We’re just two weeks away from getting our next official glimpse of Apple’s future.

The company’s annual Worldwide Developers Conference offers clues about the road ahead for the next operating systems and software applications that power Apple’s iPhones, iPads, Macs, watches, HomePod speakers and Apple TV streamers. The show, which runs this year from June 4 to 8 at the McEnery Convention Center in San Jose, CA, will also give third-party developers the opportunity to mix it up with Apple executives, engineers and product designers.

WWDC is very much about unveiling upgrades to operating systems, apps, services and software frameworks that will hit later in the year. However, Apple sometimes uses the spotlight to launch new hardware, too. We’ll tackle that possibility first, before offering a deeper dive into the more likely software expectations.

Possible new iPad Pros, MacBooks and more

Don’t expect to see new high-end iPhones or the new Mac Pro when Apple CEO Tim Cook takes the stage on June 4. The sequels to the iPhone X, iPhone 8 and iPhone 8 Plus are expected in September as usual, and Apple has already confirmed that the new Mac Pro isn’t coming until 2019. Likewise, the HomePod speaker and entry-level iPad are basically brand new, having just been released in February and March, respectively.

But here are four product categories that have a good shot of being refreshed in June:

MacBooks and iMacs: Apple refreshed nearly its entire line of laptop and desktop computers at last year’s WWDC. Now, a year later, moving the line to the newest eighth-generation Intel processors would be an easy — albeit boring — upgrade. Whether that would entail a larger design overhaul — such as rethinking the problematic butterfly keyboards and still controversial Touch Bar features on the MacBook Pro laptops — would remain to be seen. The same goes for the MacBook Air, which has long been rumored to be getting a comeback model.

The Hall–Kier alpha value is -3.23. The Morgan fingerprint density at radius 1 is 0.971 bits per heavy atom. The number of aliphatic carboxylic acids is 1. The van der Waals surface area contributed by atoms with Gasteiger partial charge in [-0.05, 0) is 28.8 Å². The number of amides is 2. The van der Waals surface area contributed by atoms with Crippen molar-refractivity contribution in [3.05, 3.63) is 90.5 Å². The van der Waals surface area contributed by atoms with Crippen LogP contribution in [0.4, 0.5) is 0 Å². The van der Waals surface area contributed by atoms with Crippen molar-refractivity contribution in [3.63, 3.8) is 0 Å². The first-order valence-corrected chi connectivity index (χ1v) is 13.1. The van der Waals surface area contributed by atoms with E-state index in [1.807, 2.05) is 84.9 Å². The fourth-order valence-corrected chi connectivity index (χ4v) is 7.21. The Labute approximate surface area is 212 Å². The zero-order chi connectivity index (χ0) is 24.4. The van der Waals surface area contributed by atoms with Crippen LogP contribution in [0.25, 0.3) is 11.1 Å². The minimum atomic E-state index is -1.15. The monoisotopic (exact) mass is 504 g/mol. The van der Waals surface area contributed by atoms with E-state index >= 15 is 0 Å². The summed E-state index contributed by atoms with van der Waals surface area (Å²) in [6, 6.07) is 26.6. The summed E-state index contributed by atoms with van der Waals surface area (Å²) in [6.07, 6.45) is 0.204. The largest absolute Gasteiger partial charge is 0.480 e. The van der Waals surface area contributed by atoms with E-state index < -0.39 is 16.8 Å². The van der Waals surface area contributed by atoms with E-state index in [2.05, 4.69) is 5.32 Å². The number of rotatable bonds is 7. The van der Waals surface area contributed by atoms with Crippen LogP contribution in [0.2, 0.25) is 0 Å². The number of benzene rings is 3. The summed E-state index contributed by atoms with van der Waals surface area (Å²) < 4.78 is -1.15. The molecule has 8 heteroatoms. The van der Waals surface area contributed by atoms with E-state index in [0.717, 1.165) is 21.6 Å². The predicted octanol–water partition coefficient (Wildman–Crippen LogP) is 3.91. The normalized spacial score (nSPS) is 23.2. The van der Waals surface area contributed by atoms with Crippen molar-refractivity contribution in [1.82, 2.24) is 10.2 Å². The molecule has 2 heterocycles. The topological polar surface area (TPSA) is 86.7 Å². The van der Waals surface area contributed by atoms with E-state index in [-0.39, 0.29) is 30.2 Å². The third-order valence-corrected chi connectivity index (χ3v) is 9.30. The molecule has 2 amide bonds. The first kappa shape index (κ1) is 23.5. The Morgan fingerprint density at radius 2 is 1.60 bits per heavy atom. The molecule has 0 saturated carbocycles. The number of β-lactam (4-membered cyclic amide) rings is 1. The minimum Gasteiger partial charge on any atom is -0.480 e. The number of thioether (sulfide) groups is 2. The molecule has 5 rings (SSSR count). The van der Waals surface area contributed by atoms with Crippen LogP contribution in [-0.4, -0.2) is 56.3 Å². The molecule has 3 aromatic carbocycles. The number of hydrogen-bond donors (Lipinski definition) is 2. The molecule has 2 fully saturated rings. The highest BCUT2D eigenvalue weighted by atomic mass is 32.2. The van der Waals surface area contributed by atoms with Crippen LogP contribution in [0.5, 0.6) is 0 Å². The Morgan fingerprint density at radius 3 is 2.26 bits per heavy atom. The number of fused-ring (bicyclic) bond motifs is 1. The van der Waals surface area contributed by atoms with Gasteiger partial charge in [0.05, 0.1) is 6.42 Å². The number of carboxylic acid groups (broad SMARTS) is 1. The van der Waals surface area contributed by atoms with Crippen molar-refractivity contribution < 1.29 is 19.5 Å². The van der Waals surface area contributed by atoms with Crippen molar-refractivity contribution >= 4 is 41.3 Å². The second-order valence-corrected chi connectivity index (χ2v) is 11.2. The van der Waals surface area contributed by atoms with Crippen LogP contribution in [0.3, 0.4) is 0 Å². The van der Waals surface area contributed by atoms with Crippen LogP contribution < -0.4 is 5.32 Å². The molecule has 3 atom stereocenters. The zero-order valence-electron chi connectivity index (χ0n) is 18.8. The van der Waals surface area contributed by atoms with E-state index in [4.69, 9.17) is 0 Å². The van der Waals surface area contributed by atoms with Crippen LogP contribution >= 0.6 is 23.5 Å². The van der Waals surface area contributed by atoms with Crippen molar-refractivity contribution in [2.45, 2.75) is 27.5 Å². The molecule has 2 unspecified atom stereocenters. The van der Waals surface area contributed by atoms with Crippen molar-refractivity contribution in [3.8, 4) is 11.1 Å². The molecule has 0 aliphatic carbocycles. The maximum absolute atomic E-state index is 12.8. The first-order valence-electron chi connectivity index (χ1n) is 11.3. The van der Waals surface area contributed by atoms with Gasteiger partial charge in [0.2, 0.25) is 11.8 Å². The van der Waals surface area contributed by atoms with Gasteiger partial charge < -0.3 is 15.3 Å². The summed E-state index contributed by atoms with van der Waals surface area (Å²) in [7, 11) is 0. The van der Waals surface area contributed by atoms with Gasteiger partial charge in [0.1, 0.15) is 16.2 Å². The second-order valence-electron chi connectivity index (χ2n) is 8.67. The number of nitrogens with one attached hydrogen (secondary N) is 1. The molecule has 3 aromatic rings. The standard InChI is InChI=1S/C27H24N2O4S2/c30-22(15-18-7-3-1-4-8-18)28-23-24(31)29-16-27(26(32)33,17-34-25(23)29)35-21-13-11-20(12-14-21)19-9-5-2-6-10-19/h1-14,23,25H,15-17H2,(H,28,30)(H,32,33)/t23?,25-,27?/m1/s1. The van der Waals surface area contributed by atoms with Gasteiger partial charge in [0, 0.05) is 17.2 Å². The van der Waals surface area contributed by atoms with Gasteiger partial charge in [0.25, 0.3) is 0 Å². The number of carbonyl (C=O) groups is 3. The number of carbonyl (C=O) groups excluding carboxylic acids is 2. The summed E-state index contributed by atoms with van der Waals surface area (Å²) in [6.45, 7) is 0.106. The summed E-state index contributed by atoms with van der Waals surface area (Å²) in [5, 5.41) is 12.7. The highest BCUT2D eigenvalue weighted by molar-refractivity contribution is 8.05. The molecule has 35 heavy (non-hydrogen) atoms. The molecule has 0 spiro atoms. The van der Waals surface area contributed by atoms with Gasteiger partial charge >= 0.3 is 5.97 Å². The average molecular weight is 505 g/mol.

Read: 2018 MacBook Air: All the rumors on specs, price and release date

Sarah Tew/CNET

iPad Pros: Apple brought a keystone feature of the iPad Pro line — compatibility with the Pencil stylus — to the new entry-level iPad that debuted in March. The conventional wisdom is that the pricier iPad Pro models can now be teed up for an iPhone X-style design overhaul: Ditching the home button and adding Face ID, perhaps.

Read: iPad Pro 2018: All the rumors on specs, price, release date

iPhone SE 2: As we said, the big iPhone upgrades are expected in the standard September time frame. But there are persistent rumors that the iPhone SE, the entry-level iPhone which debuted in March 2016, is due for an upgrade of some sort. Whether that’s a full-screen iPhone X design (which seems improbable) or just a specs upgrade in the same body (much more likely) is unknown.

Read: iPhone SE 2: Rumored specs, price, release date